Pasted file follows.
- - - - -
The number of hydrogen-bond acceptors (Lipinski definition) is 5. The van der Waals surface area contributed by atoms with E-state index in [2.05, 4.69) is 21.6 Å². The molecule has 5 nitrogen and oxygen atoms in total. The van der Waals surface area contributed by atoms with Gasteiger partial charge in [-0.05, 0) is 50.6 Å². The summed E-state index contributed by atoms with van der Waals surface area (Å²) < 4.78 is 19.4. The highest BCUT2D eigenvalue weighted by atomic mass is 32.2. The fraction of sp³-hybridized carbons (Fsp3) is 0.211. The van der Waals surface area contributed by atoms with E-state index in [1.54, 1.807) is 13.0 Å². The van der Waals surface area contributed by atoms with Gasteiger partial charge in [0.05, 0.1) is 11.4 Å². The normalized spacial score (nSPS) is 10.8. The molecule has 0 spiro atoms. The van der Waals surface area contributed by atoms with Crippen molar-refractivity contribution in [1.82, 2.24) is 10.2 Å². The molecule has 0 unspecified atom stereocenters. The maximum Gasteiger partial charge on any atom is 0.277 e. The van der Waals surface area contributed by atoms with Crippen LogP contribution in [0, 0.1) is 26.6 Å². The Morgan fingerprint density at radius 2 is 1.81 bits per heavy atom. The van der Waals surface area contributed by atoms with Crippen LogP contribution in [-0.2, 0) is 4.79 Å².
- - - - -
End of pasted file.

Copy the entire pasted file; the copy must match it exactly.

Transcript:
The number of hydrogen-bond acceptors (Lipinski definition) is 5. The van der Waals surface area contributed by atoms with E-state index in [2.05, 4.69) is 21.6 Å². The molecule has 5 nitrogen and oxygen atoms in total. The van der Waals surface area contributed by atoms with Gasteiger partial charge in [-0.05, 0) is 50.6 Å². The summed E-state index contributed by atoms with van der Waals surface area (Å²) < 4.78 is 19.4. The highest BCUT2D eigenvalue weighted by atomic mass is 32.2. The fraction of sp³-hybridized carbons (Fsp3) is 0.211. The van der Waals surface area contributed by atoms with E-state index in [1.54, 1.807) is 13.0 Å². The van der Waals surface area contributed by atoms with Gasteiger partial charge in [0.05, 0.1) is 11.4 Å². The normalized spacial score (nSPS) is 10.8. The molecule has 0 spiro atoms. The van der Waals surface area contributed by atoms with Crippen molar-refractivity contribution in [1.82, 2.24) is 10.2 Å². The molecule has 0 unspecified atom stereocenters. The maximum Gasteiger partial charge on any atom is 0.277 e. The van der Waals surface area contributed by atoms with Crippen LogP contribution in [0, 0.1) is 26.6 Å². The Morgan fingerprint density at radius 2 is 1.81 bits per heavy atom. The van der Waals surface area contributed by atoms with Crippen LogP contribution in [-0.2, 0) is 4.79 Å².